leave the Swedish prison, were then given asylum in Spain."
So I like I said, Yugoslavia's problems started a lot earlier than many who blame the Serbs for everything think...
As is your answer, Mark. Your answer implies that the Serbs just picked up one day and decided to do all these condemnable things out of a clear blue.
Now, if southern California seceded (illegally) and started firing non-Latinos simply because they are non-Latinos (as was the case in Tudjman's Croatia -- Serbs were fired from jobs for being Serbs and not Miloshevich's supporters), or if they actually committed atrocities against the non-Latinos (as the Croatians have done), and glrofied those who did (as Croatians have done), then your hypothetical answer would have to be modified.
If the Latinos of Souther California started to attack sheriff deputies, police stations and army units, as was the case in Kosovo and Slovenia, your answer would have to be modified.
If the Latinos of Southern California organized "Latino Liberation Army" and began to systematically terorize non-Latino population, your answer would have to be modified...
We did not just wake up one day and decided to attack Iraq. Something led to that decision (right or wrong, regardless how you see it now), and something led Serbs to react to illegitimate secessions, and armed terrorist rebellion on their own territory.
This does not mean that individual commanders or soldiers did not break any laws or commit murders -- that's a given for the Serbs as it is true of all the other grop in the Blakans and the world, and -- yes -- incluidng us.
No side is clean or morally pure. Your problem is that you peddle this perverse lie that Serbs committed wrong as a matter of policy and not individual decisions.
And you are Exhibit A for kneepad-wearing fans of Clinton.
Miloshevich had no power outside of Serbia. The Yugoslav federation at that point was a bunch of disjointed sovereign states with a weak and barely functioning federal government. The sovereignty of the states went so far as to have ministers of foreign affairs and negotiating international agreements. How could Miloshevich, in Serbia, influence Slovenia or threaten it?
The non-Serb states habitually voted against Serbia (it was even known was the 'unprincipled coalition') and the consensual requirements (which the secessionists used to their advantage as long as it suited their agenda) for all decisions made federal government all but lame. The presidency was made up of individual representative states and two provinces in Serbia. Even when Miloshevich established a pro-Serb-voting block, with 'yogurt revolutions' in Montenegro, and Voyvodina, and political manipulation in Kosovo, it gave Serbia four votes -- Macedonia, Bosnia and Herzegovina, Croatia and Slovenia constituted the other four votes. So, at no time was Serbia in a position to dictate anything in SFRY under the 1974 Constitution.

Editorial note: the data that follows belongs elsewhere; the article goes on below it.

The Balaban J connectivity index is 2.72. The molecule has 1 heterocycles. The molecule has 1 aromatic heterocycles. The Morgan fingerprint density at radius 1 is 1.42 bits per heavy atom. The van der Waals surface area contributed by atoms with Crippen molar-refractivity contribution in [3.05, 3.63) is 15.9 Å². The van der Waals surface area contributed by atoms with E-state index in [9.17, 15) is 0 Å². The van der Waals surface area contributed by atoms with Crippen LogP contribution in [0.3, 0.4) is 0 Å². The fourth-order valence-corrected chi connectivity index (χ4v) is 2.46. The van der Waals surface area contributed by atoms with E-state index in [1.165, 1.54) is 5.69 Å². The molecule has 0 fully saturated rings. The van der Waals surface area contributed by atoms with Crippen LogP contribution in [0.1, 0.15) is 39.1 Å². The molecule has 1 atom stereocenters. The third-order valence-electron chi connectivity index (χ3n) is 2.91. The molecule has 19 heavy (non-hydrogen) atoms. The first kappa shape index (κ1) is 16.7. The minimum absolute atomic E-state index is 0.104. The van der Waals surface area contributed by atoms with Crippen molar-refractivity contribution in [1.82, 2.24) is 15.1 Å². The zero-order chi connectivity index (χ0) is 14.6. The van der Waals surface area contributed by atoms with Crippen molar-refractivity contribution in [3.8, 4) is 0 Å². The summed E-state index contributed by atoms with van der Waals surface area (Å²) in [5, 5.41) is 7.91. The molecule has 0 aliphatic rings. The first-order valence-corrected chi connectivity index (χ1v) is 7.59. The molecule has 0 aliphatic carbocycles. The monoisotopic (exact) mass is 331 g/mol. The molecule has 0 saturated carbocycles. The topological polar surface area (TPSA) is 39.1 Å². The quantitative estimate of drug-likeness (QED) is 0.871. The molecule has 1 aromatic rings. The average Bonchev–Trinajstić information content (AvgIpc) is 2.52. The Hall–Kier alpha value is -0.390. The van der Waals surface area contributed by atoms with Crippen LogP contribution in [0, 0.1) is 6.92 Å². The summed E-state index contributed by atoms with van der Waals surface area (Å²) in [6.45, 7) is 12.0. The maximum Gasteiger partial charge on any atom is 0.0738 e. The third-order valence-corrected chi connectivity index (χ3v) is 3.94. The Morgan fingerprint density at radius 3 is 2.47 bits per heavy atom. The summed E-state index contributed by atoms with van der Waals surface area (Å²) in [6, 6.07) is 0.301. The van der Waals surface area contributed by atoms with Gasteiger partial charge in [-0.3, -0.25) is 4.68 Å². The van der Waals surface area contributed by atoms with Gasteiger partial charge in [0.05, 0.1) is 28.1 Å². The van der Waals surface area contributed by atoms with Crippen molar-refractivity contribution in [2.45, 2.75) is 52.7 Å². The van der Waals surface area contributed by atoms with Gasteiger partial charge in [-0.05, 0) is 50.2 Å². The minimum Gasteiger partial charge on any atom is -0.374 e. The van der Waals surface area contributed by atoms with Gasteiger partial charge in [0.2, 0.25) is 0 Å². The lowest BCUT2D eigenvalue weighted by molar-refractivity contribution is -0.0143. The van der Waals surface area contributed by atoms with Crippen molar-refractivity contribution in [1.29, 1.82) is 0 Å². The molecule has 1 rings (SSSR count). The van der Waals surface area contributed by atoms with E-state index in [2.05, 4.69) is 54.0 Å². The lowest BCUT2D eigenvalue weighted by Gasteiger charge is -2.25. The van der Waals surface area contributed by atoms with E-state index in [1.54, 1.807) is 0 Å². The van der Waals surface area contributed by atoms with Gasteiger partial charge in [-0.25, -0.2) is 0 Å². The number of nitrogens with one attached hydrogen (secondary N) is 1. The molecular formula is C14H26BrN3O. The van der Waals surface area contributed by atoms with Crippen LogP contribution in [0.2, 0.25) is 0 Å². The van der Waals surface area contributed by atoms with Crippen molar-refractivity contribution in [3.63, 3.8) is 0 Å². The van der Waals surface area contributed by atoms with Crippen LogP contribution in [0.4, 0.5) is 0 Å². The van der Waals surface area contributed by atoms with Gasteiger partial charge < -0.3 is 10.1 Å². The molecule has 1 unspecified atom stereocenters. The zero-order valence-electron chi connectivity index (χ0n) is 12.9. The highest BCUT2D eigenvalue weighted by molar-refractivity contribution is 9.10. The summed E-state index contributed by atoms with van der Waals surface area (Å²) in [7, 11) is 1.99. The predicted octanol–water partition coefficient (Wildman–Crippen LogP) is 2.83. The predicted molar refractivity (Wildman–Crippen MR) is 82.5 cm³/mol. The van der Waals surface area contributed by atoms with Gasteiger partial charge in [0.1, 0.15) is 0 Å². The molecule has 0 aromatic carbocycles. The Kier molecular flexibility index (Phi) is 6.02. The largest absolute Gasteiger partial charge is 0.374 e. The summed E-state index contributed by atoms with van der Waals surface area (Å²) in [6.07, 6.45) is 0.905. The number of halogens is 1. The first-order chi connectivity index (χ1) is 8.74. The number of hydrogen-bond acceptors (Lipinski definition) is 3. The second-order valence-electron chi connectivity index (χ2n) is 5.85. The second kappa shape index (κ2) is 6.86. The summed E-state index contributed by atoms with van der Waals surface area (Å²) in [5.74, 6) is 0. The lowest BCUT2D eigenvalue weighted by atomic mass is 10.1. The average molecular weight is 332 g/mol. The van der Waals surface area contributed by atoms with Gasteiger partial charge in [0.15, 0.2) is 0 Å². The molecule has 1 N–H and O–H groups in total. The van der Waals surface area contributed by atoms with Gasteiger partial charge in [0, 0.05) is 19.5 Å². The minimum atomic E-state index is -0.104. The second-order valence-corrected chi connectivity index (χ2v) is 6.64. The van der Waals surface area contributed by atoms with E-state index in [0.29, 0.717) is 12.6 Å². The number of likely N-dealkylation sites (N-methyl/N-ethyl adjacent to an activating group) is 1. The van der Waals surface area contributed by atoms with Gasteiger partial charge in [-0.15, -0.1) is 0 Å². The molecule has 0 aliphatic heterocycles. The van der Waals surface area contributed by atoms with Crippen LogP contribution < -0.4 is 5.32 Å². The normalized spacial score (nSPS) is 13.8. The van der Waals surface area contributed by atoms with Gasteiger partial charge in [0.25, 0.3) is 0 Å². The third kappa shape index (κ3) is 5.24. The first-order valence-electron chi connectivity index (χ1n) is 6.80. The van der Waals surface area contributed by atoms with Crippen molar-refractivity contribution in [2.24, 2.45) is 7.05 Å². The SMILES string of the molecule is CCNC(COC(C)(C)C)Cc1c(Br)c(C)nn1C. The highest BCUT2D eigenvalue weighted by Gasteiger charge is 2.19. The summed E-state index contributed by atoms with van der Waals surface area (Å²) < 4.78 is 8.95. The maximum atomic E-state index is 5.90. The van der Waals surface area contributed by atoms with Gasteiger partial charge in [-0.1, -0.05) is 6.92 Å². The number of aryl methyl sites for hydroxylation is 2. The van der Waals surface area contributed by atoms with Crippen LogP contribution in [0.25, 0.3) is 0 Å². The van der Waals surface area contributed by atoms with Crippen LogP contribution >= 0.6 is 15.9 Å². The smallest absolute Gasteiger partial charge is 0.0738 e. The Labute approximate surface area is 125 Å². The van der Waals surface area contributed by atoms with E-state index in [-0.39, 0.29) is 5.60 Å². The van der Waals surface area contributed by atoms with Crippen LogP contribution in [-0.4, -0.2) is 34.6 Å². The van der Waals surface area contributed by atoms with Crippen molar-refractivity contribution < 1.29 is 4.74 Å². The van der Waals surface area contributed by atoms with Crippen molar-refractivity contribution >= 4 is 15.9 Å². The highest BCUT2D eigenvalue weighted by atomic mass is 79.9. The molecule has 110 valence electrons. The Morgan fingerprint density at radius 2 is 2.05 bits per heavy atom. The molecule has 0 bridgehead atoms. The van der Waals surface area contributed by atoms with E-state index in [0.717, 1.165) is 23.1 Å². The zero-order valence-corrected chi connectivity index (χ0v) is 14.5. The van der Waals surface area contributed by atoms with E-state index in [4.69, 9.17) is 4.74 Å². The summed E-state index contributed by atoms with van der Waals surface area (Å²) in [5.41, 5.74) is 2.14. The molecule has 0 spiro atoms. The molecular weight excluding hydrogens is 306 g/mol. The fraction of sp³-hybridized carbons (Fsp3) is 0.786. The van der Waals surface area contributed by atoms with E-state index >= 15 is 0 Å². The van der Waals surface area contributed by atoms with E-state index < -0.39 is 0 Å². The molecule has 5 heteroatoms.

Miloshevich was only an excuse for the other nationalists, primarily Croatians, to justify their own nationalist and secessionists goals. In fact, in the late 1960's Tito came down hard on the Croatian nationalists within his own communist ranks -- the period known as the "Croatian spring." That never ended; it was merely subdued. So, Miloshevich was a convenient excuse to rekindle it. Slovenes objected to Kosovo because they did not want their funds to go to Kosovo relief. Kosovo was always impoverished because Albanians were too busy making babies and living off federal aid. They simply thought Kosovo was not their problem. The reasons for secessions among these states take on a completely different meaning when you dig past what you read in the media and some well choreographed "official truths."
That mark guy is the definition of a troll. He doesn't care in the least about finding out the truth or learning about the Balkans. He only wishes to seak out his next opportunity to bash the Serbs. If you guys want to use his ignorant and hate filled posts as a spring board for helping to clear the record and help unmuddle the reality of the situation to some thoughtful lurkers, then fine. Just don't think you're going to change the mind of a troll with a less then admirable mission.
Not even Hoplite can save you on this one boy.
IMO, Serbia has nothing to apologize for until the thousands of murdered Serbs have been recognized as victims and honoured as such. The causes of the Wars for Yugoslav Succession lie in the early 1940s as much as they do in the late 1980s.
Bob, if the US troops go in and remove every latino in the local government and replace them with Anglos from out of state, dynamite their churches, close the schools, shut down the major businesses, surround the towns with armored vehicles & then shell them or shoot a few civilans before moving in and giving the populace 30 minutes to start walking to the Mexican border--to include those who've lived there for generations, then murder those who don't move fast enough; then yes, I'll condemn US troops. And until that starts happening, your analogy is distinctly imperfect.
You've just described to the very last detail the behaviour of the Croatian state in 1991. I don't know if that was your intetion, though...